Speaking in such venues as the European and British Parliaments, the French National Assembly, the Austrian World Summit, and the U.N. General Assembly, Thunberg has always been refreshingly—and necessarily—blunt in her demands for action from world leaders who refuse to address climate change. With clarity and unbridled passion, she presents her message that climate change is an emergency that must be addressed immediately, and she fills her speeches with punchy sound bites delivered in her characteristic pull-no-punches style: “I don’t want you to be hopeful. I want you to panic. I want you to feel the fear I feel every day. And then I want you to act.” In speech after speech, to persuade her listeners, she cites uncomfortable, even alarming statistics about global temperature rise and carbon dioxide emissions. Although this inevitably makes the text rather repetitive, the repetition itself has an impact, driving home her point so that no one can fail to understand its importance. Thunberg varies her style for different audiences. Sometimes it is the rousing “our house is on fire” approach; other times she speaks more quietly about herself and her hopes and her dreams. When addressing the U.S. Congress, she knowingly calls to mind the words and deeds of Martin Luther King Jr. and John F. Kennedy. The last speech in the book ends on a note that is both challenging and upbeat: “We are the change and change is coming.” The edition published in Britain earlier this year contained 11 speeches; this updated edition has 16, all worth reading.

A tiny book, not much bigger than a pamphlet, with huge potential impact.

Pub Date: Nov. 26, 2019

ISBN: 978-0-14-313356-8

Page Count: 112

Publisher: Penguin

Review Posted Online: Nov. 3, 2019

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A timely, vividly realized reminder to slow down and harness the restorative wonders of serenity.

STILLNESS IS THE KEY

An exploration of the importance of clarity through calmness in an increasingly fast-paced world.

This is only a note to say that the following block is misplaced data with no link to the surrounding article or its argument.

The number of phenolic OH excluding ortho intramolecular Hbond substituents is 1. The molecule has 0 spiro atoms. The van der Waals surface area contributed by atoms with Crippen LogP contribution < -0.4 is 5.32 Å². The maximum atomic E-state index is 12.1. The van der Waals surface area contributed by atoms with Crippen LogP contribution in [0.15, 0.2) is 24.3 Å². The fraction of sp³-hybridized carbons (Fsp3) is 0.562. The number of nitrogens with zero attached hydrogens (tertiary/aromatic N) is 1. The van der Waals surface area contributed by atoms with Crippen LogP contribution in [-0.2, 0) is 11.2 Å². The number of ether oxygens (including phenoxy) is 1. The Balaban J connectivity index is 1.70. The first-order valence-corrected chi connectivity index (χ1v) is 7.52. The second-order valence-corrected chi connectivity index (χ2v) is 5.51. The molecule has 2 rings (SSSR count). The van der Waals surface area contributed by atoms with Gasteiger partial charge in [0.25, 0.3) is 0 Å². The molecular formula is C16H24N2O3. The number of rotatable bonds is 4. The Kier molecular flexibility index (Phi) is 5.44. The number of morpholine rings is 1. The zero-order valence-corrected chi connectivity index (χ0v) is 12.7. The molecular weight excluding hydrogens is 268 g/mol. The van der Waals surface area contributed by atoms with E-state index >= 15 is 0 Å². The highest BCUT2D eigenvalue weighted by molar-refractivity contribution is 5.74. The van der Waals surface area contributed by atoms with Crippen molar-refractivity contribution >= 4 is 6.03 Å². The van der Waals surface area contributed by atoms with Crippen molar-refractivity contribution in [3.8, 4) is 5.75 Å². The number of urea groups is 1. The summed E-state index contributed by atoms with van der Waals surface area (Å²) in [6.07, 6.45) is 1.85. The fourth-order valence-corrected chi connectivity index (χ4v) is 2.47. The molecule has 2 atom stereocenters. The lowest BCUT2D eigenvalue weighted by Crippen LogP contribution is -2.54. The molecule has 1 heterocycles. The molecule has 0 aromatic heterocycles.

Austin-based speaker and strategist Holiday (Conspiracy: Peter Thiel, Hulk Hogan, Gawker, and the Anatomy of Intrigue, 2018, etc.) believes in downshifting one’s life and activities in order to fully grasp the wonder of stillness. He bolsters this theory with a wide array of perspectives—some based on ancient wisdom (one of the author’s specialties), others more modern—all with the intent to direct readers toward the essential importance of stillness and its “attainable path to enlightenment and excellence, greatness and happiness, performance as well as presence.” Readers will be encouraged by Holiday’s insistence that his methods are within anyone’s grasp. He acknowledges that this rare and coveted calm is already inside each of us, but it’s been worn down by the hustle of busy lives and distractions. Recognizing that this goal requires immense personal discipline, the author draws on the representational histories of John F. Kennedy, Buddha, Tiger Woods, Fred Rogers, Leonardo da Vinci, and many other creative thinkers and scholarly, scientific texts. These examples demonstrate how others have evolved past the noise of modern life and into the solitude of productive thought and cleansing tranquility. Holiday splits his accessible, empowering, and sporadically meandering narrative into a three-part “timeless trinity of mind, body, soul—the head, the heart, the human body.” He juxtaposes Stoic philosopher Seneca’s internal reflection and wisdom against Donald Trump’s egocentric existence, with much of his time spent “in his bathrobe, ranting about the news.” Holiday stresses that while contemporary life is filled with a dizzying variety of “competing priorities and beliefs,” the frenzy can be quelled and serenity maintained through a deliberative calming of the mind and body. The author shows how “stillness is what aims the arrow,” fostering focus, internal harmony, and the kind of holistic self-examination necessary for optimal contentment and mind-body centeredness. Throughout the narrative, he promotes that concept mindfully and convincingly.

A timely, vividly realized reminder to slow down and harness the restorative wonders of serenity.

Pub Date: Oct. 1, 2019

ISBN: 978-0-525-53858-5

Page Count: 288

Publisher: Portfolio

Review Posted Online: July 21, 2019

Kirkus Reviews Issue: Aug. 15, 2019